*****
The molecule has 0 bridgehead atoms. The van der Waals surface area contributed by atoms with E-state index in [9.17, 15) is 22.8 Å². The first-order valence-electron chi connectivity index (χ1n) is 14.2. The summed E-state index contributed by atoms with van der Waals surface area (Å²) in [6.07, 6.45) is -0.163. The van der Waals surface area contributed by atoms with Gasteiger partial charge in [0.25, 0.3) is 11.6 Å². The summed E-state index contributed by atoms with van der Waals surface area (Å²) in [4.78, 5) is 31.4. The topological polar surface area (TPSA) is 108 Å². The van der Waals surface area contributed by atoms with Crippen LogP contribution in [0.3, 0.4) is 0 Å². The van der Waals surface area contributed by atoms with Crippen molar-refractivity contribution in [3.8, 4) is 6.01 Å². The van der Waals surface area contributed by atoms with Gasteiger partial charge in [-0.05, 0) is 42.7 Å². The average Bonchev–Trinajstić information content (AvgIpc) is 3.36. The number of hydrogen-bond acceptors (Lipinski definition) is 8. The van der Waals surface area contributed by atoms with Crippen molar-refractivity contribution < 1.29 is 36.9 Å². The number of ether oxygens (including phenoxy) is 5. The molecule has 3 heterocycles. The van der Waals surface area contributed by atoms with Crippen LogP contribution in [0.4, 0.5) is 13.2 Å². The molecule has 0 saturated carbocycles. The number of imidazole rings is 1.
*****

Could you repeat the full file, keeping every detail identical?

The molecule has 0 bridgehead atoms. The van der Waals surface area contributed by atoms with E-state index in [9.17, 15) is 22.8 Å². The first-order valence-electron chi connectivity index (χ1n) is 14.2. The summed E-state index contributed by atoms with van der Waals surface area (Å²) in [6.07, 6.45) is -0.163. The van der Waals surface area contributed by atoms with Gasteiger partial charge in [0.25, 0.3) is 11.6 Å². The summed E-state index contributed by atoms with van der Waals surface area (Å²) in [4.78, 5) is 31.4. The topological polar surface area (TPSA) is 108 Å². The van der Waals surface area contributed by atoms with Crippen LogP contribution in [0.3, 0.4) is 0 Å². The van der Waals surface area contributed by atoms with Crippen molar-refractivity contribution in [3.8, 4) is 6.01 Å². The van der Waals surface area contributed by atoms with Gasteiger partial charge in [-0.05, 0) is 42.7 Å². The average Bonchev–Trinajstić information content (AvgIpc) is 3.36. The number of hydrogen-bond acceptors (Lipinski definition) is 8. The van der Waals surface area contributed by atoms with Crippen molar-refractivity contribution < 1.29 is 36.9 Å². The number of ether oxygens (including phenoxy) is 5. The molecule has 3 heterocycles. The van der Waals surface area contributed by atoms with Crippen LogP contribution in [0.4, 0.5) is 13.2 Å². The molecule has 0 saturated carbocycles. The number of imidazole rings is 1.